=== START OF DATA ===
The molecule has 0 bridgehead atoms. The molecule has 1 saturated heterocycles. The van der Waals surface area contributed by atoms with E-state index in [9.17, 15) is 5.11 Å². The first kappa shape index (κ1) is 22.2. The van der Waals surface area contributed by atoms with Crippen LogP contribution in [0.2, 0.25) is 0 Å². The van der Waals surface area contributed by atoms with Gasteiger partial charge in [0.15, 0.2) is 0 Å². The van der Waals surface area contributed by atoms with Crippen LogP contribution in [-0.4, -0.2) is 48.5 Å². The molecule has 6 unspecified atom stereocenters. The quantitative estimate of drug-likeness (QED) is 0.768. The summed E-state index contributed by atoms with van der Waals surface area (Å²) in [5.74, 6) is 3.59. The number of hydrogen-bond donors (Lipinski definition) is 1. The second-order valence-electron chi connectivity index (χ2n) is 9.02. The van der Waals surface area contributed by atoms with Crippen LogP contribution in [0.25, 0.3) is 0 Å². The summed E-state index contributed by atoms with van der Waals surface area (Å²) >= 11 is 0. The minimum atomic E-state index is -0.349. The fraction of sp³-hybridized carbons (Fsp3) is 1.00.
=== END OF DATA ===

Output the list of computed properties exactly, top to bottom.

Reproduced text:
The molecule has 0 bridgehead atoms. The molecule has 1 saturated heterocycles. The van der Waals surface area contributed by atoms with E-state index in [9.17, 15) is 5.11 Å². The first kappa shape index (κ1) is 22.2. The van der Waals surface area contributed by atoms with Crippen LogP contribution in [0.2, 0.25) is 0 Å². The van der Waals surface area contributed by atoms with Gasteiger partial charge in [0.15, 0.2) is 0 Å². The van der Waals surface area contributed by atoms with Crippen LogP contribution in [-0.4, -0.2) is 48.5 Å². The molecule has 6 unspecified atom stereocenters. The quantitative estimate of drug-likeness (QED) is 0.768. The summed E-state index contributed by atoms with van der Waals surface area (Å²) in [5.74, 6) is 3.59. The number of hydrogen-bond donors (Lipinski definition) is 1. The second-order valence-electron chi connectivity index (χ2n) is 9.02. The van der Waals surface area contributed by atoms with Crippen LogP contribution in [0.25, 0.3) is 0 Å². The summed E-state index contributed by atoms with van der Waals surface area (Å²) >= 11 is 0. The minimum atomic E-state index is -0.349. The fraction of sp³-hybridized carbons (Fsp3) is 1.00.